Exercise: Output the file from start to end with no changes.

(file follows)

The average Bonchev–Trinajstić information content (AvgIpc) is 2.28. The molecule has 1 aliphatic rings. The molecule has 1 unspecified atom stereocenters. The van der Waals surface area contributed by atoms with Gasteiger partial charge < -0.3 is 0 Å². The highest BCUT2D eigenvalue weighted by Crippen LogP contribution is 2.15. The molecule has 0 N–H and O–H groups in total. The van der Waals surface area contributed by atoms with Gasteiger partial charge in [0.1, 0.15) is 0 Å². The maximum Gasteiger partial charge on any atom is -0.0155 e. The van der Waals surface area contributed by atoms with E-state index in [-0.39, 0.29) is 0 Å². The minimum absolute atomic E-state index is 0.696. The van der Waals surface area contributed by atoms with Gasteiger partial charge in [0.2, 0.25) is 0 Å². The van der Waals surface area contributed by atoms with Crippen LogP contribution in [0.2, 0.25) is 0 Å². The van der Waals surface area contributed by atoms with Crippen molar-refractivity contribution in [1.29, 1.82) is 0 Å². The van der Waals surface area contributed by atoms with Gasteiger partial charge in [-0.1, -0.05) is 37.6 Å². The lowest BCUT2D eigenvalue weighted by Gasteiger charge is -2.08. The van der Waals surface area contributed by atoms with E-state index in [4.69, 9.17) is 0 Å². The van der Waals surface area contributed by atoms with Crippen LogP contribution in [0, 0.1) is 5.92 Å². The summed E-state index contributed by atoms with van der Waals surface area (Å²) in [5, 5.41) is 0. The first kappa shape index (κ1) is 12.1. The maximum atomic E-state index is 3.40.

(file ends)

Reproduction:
The average Bonchev–Trinajstić information content (AvgIpc) is 2.28. The molecule has 1 aliphatic rings. The molecule has 1 unspecified atom stereocenters. The van der Waals surface area contributed by atoms with Gasteiger partial charge < -0.3 is 0 Å². The highest BCUT2D eigenvalue weighted by Crippen LogP contribution is 2.15. The molecule has 0 N–H and O–H groups in total. The van der Waals surface area contributed by atoms with Gasteiger partial charge in [0.1, 0.15) is 0 Å². The maximum Gasteiger partial charge on any atom is -0.0155 e. The van der Waals surface area contributed by atoms with E-state index in [-0.39, 0.29) is 0 Å². The minimum absolute atomic E-state index is 0.696. The van der Waals surface area contributed by atoms with Gasteiger partial charge in [0.2, 0.25) is 0 Å². The van der Waals surface area contributed by atoms with Crippen LogP contribution in [0.2, 0.25) is 0 Å². The van der Waals surface area contributed by atoms with Crippen molar-refractivity contribution in [1.29, 1.82) is 0 Å². The van der Waals surface area contributed by atoms with Gasteiger partial charge in [-0.1, -0.05) is 37.6 Å². The lowest BCUT2D eigenvalue weighted by Gasteiger charge is -2.08. The van der Waals surface area contributed by atoms with E-state index in [4.69, 9.17) is 0 Å². The van der Waals surface area contributed by atoms with Crippen LogP contribution in [0, 0.1) is 5.92 Å². The summed E-state index contributed by atoms with van der Waals surface area (Å²) in [5, 5.41) is 0. The first kappa shape index (κ1) is 12.1. The maximum atomic E-state index is 3.40.